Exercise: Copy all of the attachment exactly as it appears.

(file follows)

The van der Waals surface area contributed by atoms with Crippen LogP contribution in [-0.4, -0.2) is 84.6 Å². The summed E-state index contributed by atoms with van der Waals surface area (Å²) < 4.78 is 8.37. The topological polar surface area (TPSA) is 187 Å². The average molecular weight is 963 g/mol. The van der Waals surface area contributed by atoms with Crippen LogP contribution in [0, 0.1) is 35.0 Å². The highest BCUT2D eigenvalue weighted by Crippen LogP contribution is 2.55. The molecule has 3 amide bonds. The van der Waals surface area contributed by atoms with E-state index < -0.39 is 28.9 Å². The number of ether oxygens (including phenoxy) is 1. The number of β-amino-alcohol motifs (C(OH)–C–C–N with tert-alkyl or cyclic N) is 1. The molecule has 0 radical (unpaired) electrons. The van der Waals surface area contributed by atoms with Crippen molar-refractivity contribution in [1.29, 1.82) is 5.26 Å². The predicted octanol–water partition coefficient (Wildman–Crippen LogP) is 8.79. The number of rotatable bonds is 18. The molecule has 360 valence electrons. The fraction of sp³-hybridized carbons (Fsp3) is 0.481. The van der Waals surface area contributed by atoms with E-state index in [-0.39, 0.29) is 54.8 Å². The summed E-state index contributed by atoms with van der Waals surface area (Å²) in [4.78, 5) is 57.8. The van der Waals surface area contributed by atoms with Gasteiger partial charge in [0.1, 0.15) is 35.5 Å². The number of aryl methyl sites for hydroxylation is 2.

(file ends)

The van der Waals surface area contributed by atoms with Crippen LogP contribution in [-0.4, -0.2) is 84.6 Å². The summed E-state index contributed by atoms with van der Waals surface area (Å²) < 4.78 is 8.37. The topological polar surface area (TPSA) is 187 Å². The average molecular weight is 963 g/mol. The van der Waals surface area contributed by atoms with Crippen LogP contribution in [0, 0.1) is 35.0 Å². The highest BCUT2D eigenvalue weighted by Crippen LogP contribution is 2.55. The molecule has 3 amide bonds. The van der Waals surface area contributed by atoms with E-state index < -0.39 is 28.9 Å². The number of ether oxygens (including phenoxy) is 1. The number of β-amino-alcohol motifs (C(OH)–C–C–N with tert-alkyl or cyclic N) is 1. The molecule has 0 radical (unpaired) electrons. The van der Waals surface area contributed by atoms with Crippen molar-refractivity contribution in [1.29, 1.82) is 5.26 Å². The predicted octanol–water partition coefficient (Wildman–Crippen LogP) is 8.79. The number of rotatable bonds is 18. The molecule has 360 valence electrons. The fraction of sp³-hybridized carbons (Fsp3) is 0.481. The van der Waals surface area contributed by atoms with E-state index in [-0.39, 0.29) is 54.8 Å². The summed E-state index contributed by atoms with van der Waals surface area (Å²) in [4.78, 5) is 57.8. The van der Waals surface area contributed by atoms with Gasteiger partial charge in [0.1, 0.15) is 35.5 Å². The number of aryl methyl sites for hydroxylation is 2.